Recently, we wrote about how constructing a marketing strategy for yourself - more specifically, developing your brand - takes time. We ended that piece, Rome Wasn’t Built in a Day - Your Marketing Shouldn’t Be, Either, with a question: what if your new brand doesn’t work as well as it should?
Time is often a key ingredient for things to turn out well. The longer cheese ages, the better it is often considered to be, and the longer a 401k has to build and mature, the better off one will be later on. In many ways, an effective marketing campaign works in the same way - it takes time to build up and optimize your efforts before they’ll crystallize into successful conversions.
Drip marketing can be a powerful tool to use as a campaign to communicate with your audience. Using these drip campaigns properly will help lead leads, prospects, and recurring clients to complete the actions that eventually bring about a completed transaction. Here, we’ll discuss how drip campaigns work, some common uses for them, and how to plan them out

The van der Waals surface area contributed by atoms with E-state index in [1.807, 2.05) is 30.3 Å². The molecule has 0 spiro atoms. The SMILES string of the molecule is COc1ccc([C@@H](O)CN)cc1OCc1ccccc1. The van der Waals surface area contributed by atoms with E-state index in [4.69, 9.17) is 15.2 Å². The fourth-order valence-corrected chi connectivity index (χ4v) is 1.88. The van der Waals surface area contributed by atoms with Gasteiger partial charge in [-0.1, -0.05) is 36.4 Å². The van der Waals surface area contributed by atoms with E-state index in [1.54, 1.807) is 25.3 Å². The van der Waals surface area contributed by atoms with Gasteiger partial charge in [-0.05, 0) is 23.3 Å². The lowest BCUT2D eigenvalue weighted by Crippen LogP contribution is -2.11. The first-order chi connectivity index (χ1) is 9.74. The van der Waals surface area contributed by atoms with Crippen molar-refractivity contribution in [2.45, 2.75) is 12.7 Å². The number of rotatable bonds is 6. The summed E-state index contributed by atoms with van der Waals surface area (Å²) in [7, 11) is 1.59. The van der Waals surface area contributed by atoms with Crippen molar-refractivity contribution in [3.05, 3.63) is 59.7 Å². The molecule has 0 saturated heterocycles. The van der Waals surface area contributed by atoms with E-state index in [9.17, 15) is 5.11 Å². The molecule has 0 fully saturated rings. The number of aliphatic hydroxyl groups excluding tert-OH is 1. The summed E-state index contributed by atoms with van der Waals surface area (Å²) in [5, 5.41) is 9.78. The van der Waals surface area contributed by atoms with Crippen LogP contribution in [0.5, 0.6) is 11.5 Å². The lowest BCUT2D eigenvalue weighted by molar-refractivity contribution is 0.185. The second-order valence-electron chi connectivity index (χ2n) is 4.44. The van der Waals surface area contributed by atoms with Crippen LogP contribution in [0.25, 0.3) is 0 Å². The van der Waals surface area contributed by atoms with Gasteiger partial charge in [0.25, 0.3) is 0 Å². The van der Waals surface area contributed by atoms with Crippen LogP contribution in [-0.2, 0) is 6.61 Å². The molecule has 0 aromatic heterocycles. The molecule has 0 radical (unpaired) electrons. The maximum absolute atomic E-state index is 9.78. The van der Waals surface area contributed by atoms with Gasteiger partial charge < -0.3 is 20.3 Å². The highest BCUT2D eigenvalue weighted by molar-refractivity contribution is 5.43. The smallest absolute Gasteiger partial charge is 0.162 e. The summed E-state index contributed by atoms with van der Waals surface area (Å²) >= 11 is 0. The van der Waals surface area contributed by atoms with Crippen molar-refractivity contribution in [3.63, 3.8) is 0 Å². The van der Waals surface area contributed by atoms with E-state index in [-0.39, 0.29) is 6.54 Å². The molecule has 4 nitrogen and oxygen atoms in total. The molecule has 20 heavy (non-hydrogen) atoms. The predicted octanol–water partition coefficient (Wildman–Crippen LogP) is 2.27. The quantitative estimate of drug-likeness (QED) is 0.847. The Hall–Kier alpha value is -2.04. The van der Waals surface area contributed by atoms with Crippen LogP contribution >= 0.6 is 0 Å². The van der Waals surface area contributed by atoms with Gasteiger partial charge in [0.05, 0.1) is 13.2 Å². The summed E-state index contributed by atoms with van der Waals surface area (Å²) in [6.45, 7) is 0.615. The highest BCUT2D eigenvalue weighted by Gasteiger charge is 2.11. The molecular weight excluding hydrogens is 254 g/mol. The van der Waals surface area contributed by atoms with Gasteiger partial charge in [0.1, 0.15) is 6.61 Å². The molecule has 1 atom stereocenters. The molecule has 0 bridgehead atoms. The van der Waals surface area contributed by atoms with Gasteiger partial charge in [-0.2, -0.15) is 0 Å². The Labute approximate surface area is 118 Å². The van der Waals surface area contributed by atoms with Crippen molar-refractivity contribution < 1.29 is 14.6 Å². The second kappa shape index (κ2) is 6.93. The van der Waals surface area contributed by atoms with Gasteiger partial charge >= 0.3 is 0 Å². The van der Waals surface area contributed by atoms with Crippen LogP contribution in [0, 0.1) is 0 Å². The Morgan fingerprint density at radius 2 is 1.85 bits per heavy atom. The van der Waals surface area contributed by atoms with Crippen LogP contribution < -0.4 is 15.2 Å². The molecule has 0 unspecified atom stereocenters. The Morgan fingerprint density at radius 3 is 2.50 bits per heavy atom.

Chances are, you’ve received direct mail marketing, and it may have led you to consider utilizing it as a marketing tactic yourself, but you might have questioned how effective direct mail would be, and how you could possibly track its return on investment. The good news is that (if planned correctly) direct mail can have a significant, measurable influence on your marketing.